To Tell the Truth: Ford's Quality Guy Talks to TTAC
Even before I pronounced Ford’s “new” Focus a one-star car, FoMoCo PR had suggested a little tete-a-TTAC with one of their quality guys. Well fair enough. This website is always open to opposing or explanatory viewpoints– especially from the people who make the whips that fill our editorial crosshairs. And so it came to pass that Ford’s Manager of Global Quality Data Systems and I spent a little quality time talking about quality issues. As you might guess from his title, Mike Hardie is a combination data cruncher and messenger, rather than Ass Kicker General. But his dedication to his job is beyond reproach– even if some of the products under his purview aren’t. Part One below, with a special guest appearance by Anne Marie Gattari, Communications Manager for Manufacturing and quality.
KatiePuckrick, Mike Hardie did say "rate" of claims. There's some indication that the new Fusion has pretty good field experience (although the TrueDelta numbers didn't look all that good to me). If they've built it right, this will save them money and win business. That would be reflected in the claims "rate." Unless someone was lying. Nooo... However, Hardie's discussion of what "quality" meant included measures of ultimate consumer satisfaction. And the things he then talked about didn't go far enough. The consumer isn't as impressed by the warranty claims rate as other things, like long-term reliability and durability. If I knew, for an absolute fact, that the car would go back to the dealer three times in the first year to correct manufacturing mistakes but that the car was built to go a quarter million miles without anything wearing out and mostly looking good doing it, those three trips wouldn't bother me all that much. On the other hand, a car that's always flawlessly built but will self-destruct when the warranty runs out... not interested. And people that buy a new car every few years care about this, too, because the used market looks at long-term reliability and durability and prices the cars accordingly.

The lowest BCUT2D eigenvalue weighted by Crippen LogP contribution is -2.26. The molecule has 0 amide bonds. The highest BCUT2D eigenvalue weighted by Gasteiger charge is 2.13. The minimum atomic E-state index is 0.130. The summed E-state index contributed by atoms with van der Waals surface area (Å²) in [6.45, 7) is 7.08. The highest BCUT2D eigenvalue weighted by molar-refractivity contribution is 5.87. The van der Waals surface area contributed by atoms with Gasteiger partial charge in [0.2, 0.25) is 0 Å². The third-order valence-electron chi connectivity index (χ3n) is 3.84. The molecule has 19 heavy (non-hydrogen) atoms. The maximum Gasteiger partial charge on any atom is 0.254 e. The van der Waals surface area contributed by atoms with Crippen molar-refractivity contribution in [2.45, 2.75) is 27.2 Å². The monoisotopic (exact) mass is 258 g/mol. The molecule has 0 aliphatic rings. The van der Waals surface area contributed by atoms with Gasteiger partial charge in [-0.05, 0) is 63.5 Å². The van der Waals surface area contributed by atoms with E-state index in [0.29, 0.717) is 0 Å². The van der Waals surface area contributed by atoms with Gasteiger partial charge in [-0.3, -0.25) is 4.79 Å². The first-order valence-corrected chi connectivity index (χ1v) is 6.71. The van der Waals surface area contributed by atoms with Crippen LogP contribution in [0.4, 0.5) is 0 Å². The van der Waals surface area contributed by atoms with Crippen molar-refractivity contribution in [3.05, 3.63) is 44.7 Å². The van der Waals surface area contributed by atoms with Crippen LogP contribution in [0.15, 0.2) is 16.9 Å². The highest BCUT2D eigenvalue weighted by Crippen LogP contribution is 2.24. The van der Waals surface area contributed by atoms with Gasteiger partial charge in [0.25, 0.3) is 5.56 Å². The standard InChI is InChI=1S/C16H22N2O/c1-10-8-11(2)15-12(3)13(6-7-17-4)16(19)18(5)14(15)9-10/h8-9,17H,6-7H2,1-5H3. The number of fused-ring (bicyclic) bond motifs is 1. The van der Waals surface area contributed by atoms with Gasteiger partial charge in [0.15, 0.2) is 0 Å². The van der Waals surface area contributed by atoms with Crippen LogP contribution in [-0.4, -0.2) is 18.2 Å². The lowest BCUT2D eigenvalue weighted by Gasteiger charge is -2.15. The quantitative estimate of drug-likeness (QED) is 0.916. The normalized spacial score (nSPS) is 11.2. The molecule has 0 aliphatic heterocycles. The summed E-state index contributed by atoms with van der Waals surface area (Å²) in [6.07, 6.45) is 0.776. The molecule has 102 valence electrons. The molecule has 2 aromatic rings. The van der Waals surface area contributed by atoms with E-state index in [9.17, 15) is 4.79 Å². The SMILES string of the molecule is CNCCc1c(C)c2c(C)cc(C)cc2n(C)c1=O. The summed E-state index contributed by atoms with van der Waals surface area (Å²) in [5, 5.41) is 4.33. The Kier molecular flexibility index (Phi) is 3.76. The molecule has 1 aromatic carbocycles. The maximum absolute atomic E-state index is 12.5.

I was surprised when that lady entered into the conversation. Like his call was being monitored.
If Ford's largest product line worldwide is their trucks, then their trucks should be the absolute representation of their design and manufacturing capabilities. The F150 has been on the market, relatively unchanged, for over 4 years. And the Ranger is the saddest excuse for a truck available. Further, if the volumes of F150's are as high as some say, then that would explain why their overall quality ratings would be so low. Crappy Product + Millions of sales = High defect ratings. If Ford is truly at the same level as Honda, then he should have said; "Focusing on the automobile market only, we're above Honda in quality, but our F150 sales are 100 times that of the Ridgeline so an accurate overall comparison is not possible." But he couldn't say that without breaking down in laughter now could he??
I was amazed at Mr. Hardie's tepid, unfocused answers to Mr. Farago's questions-- and his utter lack of demonstrating any vision for quality improvement for FoMoCo's products beyond the old-line fit-and-finish checklist of 30 years ago. If I were Mulally, afer hearing Mr. Hardie in this interview, he'd be gone. There's no way Ford can get ahead of the competition when interviews like this prove it constantly is on an learning curve, playing "catch up." I do believe the committment is there, but where's the vision? The real hunger to be be ahead of the pack?